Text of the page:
Woman looking at cars at a dealership

Nearly 50% of people fear car showroom rip-off

In a new survey commissioned by InsuretheGap of 2000 UK drivers, nearly half of respondents (49%) told us they hated going to car showrooms for fear the salesperson will try to rip them off.

by Andrew Segal 3rd October 2017

This was felt more strongly by women, with 54% making this claim versus 45% of men. Women revealed they were twice as likely as men to feel intimidated when buying a car (40% vs. 20%) as they “don’t know enough about it”. This was again the case regarding being embarrassed by not understanding technical jargon, with 30% of women admitting to this compared to 16% of men.

Younger age groups were also of a similar mindset, with 47% of 18-34 year olds saying they would feel intimidated in a car showroom. This is compared to an overall average of 30%. Almost three quarters (74%) of respondents say they take what car showroom salespeople say with a pinch of salt.

The survey also revealed that 19% of drivers buy a new car whenever their current one dies, or if the repairs will cost more than the car is worth. Woman are more likely than men to wait until the car dies or costs more to repair than it’s worth, 24% vs. 14%.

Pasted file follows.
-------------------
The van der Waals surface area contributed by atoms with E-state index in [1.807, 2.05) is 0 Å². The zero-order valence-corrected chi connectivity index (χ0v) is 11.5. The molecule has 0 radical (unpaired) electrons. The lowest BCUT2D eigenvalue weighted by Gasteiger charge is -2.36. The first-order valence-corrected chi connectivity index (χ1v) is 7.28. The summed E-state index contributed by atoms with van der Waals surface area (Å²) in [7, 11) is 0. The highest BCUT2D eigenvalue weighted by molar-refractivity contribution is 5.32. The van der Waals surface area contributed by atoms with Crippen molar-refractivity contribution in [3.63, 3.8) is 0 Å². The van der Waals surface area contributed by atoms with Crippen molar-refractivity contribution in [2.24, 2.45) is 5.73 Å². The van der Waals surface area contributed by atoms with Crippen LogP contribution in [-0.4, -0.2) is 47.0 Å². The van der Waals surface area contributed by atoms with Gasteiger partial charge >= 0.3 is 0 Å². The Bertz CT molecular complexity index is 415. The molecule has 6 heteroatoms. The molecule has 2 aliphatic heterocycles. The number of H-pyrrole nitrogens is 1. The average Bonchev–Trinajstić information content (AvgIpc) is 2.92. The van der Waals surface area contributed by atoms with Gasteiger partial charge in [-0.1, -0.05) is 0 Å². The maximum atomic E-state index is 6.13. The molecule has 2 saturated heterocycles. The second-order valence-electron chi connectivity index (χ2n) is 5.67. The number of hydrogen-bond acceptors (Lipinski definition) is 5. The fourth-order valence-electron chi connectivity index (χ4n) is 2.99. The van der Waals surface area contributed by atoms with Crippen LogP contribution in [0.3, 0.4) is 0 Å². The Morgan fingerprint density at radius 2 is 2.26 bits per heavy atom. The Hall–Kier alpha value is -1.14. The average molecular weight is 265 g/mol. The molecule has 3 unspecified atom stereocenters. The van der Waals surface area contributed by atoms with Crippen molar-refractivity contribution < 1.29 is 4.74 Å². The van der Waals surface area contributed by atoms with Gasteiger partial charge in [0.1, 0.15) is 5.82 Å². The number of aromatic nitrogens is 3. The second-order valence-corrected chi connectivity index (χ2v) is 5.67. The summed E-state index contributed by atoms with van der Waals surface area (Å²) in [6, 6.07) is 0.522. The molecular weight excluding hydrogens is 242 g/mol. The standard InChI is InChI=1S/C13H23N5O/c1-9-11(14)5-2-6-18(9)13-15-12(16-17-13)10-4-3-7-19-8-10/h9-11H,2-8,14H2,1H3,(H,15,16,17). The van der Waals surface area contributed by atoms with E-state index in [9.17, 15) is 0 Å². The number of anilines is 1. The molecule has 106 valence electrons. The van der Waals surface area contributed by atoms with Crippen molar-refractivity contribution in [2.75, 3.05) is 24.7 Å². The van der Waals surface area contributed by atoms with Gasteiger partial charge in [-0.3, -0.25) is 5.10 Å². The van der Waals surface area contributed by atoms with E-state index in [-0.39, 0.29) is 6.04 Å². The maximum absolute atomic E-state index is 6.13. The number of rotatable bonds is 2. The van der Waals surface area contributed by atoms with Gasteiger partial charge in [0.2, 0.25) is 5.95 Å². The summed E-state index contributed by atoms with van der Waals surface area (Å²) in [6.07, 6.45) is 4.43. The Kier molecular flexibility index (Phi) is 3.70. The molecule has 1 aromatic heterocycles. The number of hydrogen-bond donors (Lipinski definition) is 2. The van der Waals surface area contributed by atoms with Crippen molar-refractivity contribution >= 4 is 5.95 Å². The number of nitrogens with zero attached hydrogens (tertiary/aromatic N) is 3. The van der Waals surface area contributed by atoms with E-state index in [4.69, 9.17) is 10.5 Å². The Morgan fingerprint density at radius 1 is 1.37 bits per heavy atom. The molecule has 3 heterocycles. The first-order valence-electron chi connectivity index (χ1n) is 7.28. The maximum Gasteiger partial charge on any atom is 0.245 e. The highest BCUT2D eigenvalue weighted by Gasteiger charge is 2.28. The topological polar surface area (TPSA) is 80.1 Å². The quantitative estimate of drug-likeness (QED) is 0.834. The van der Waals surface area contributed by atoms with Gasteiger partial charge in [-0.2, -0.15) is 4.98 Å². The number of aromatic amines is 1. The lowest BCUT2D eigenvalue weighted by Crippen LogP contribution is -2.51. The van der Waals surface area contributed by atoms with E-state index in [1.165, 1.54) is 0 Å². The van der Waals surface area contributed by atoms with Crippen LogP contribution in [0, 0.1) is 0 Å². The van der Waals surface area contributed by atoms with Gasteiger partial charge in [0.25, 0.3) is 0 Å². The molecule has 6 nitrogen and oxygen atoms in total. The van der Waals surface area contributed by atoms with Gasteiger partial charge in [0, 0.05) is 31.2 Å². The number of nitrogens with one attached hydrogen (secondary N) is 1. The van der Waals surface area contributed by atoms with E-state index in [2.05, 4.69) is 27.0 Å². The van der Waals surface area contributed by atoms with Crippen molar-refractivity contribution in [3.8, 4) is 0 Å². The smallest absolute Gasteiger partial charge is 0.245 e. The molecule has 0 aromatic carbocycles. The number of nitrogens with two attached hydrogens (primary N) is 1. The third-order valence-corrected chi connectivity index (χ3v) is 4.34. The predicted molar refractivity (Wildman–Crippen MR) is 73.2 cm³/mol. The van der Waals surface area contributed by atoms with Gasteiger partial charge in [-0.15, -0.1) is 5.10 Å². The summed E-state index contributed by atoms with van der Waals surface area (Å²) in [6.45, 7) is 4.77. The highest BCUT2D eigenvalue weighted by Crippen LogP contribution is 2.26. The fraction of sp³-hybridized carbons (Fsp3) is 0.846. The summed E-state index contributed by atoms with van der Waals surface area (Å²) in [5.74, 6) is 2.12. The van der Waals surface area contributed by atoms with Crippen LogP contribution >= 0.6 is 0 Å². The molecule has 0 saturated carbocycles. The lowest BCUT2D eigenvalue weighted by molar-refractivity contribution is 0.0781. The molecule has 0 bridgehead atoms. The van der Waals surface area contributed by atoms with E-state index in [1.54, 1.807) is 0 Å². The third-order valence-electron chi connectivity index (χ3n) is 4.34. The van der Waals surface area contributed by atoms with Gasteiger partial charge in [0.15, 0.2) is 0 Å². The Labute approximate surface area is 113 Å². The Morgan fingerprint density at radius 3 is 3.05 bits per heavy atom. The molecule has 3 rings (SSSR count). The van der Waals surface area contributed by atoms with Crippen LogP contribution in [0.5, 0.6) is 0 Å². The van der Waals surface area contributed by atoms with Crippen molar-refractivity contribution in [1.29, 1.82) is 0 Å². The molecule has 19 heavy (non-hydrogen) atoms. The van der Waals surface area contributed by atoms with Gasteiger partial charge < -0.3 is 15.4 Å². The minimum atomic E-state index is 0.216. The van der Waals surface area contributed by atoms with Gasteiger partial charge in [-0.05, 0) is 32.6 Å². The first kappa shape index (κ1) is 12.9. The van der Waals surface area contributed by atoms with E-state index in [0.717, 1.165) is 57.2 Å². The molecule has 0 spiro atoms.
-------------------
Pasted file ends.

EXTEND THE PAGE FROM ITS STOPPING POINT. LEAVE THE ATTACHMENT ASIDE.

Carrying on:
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Ben Wooltorton, Director here at InsuretheGap.com, says: “Car salesrooms should be buzzing in early autumn with the new number plates, but this data suggests that dealerships have a lot of work to do to make them a more enticing and less intimidating place for many. Buying a car is an enormous investment and people need to feel absolute trust and confidence in who they’re buying from.”

The research also found that most people ignore the ‘add-ons’ that dealerships try to sell with the car. Amongst these is GAP insurance, which is often costlier than buying it direct from a specialist provider such as ourselves.

Legislation was passed in September 2015 that prevented dealerships offering GAP insurance at the point of purchase, and instead forcing a four-day buffer before it can be sold to the customer. They also must fully explain the policy’s significant features and benefits, and unusual exclusions and limitations.